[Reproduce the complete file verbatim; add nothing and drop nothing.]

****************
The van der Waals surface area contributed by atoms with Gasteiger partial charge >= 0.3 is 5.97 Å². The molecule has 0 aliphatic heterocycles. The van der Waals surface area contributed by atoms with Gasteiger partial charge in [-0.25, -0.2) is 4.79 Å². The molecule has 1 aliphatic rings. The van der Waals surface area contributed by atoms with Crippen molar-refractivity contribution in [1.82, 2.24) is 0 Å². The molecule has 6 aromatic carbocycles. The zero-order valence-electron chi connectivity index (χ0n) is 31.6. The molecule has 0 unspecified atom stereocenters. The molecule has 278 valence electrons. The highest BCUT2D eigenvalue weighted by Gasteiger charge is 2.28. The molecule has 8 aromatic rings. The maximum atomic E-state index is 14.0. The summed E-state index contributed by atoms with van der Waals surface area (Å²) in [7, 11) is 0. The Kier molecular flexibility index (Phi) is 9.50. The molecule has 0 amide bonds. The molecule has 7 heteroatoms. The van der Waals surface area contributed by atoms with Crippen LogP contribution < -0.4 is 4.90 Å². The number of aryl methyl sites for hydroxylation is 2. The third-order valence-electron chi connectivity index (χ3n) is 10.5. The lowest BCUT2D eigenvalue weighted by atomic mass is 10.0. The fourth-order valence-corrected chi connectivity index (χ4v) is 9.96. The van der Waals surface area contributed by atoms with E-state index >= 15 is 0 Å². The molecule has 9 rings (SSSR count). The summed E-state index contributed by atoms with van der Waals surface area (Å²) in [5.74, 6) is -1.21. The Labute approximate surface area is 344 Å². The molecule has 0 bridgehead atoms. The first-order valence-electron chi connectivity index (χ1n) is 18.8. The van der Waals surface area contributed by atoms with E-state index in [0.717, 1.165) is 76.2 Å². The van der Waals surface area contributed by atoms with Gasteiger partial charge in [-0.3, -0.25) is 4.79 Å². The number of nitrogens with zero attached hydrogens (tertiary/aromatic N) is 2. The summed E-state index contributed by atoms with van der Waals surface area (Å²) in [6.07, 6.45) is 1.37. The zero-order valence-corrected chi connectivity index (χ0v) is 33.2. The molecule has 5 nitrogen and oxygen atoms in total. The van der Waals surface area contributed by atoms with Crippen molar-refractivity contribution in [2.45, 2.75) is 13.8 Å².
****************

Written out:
The van der Waals surface area contributed by atoms with Gasteiger partial charge >= 0.3 is 5.97 Å². The molecule has 0 aliphatic heterocycles. The van der Waals surface area contributed by atoms with Gasteiger partial charge in [-0.25, -0.2) is 4.79 Å². The molecule has 1 aliphatic rings. The van der Waals surface area contributed by atoms with Crippen molar-refractivity contribution in [1.82, 2.24) is 0 Å². The molecule has 6 aromatic carbocycles. The zero-order valence-electron chi connectivity index (χ0n) is 31.6. The molecule has 0 unspecified atom stereocenters. The molecule has 278 valence electrons. The highest BCUT2D eigenvalue weighted by Gasteiger charge is 2.28. The molecule has 8 aromatic rings. The maximum atomic E-state index is 14.0. The summed E-state index contributed by atoms with van der Waals surface area (Å²) in [7, 11) is 0. The Kier molecular flexibility index (Phi) is 9.50. The molecule has 0 amide bonds. The molecule has 7 heteroatoms. The van der Waals surface area contributed by atoms with Crippen LogP contribution < -0.4 is 4.90 Å². The number of aryl methyl sites for hydroxylation is 2. The third-order valence-electron chi connectivity index (χ3n) is 10.5. The lowest BCUT2D eigenvalue weighted by atomic mass is 10.0. The fourth-order valence-corrected chi connectivity index (χ4v) is 9.96. The van der Waals surface area contributed by atoms with E-state index >= 15 is 0 Å². The molecule has 9 rings (SSSR count). The summed E-state index contributed by atoms with van der Waals surface area (Å²) in [5.74, 6) is -1.21. The Labute approximate surface area is 344 Å². The molecule has 0 bridgehead atoms. The first-order valence-electron chi connectivity index (χ1n) is 18.8. The van der Waals surface area contributed by atoms with E-state index in [0.717, 1.165) is 76.2 Å². The van der Waals surface area contributed by atoms with Gasteiger partial charge in [-0.3, -0.25) is 4.79 Å². The number of nitrogens with zero attached hydrogens (tertiary/aromatic N) is 2. The summed E-state index contributed by atoms with van der Waals surface area (Å²) in [6.07, 6.45) is 1.37. The zero-order valence-corrected chi connectivity index (χ0v) is 33.2. The molecule has 5 nitrogen and oxygen atoms in total. The van der Waals surface area contributed by atoms with Crippen molar-refractivity contribution in [2.45, 2.75) is 13.8 Å².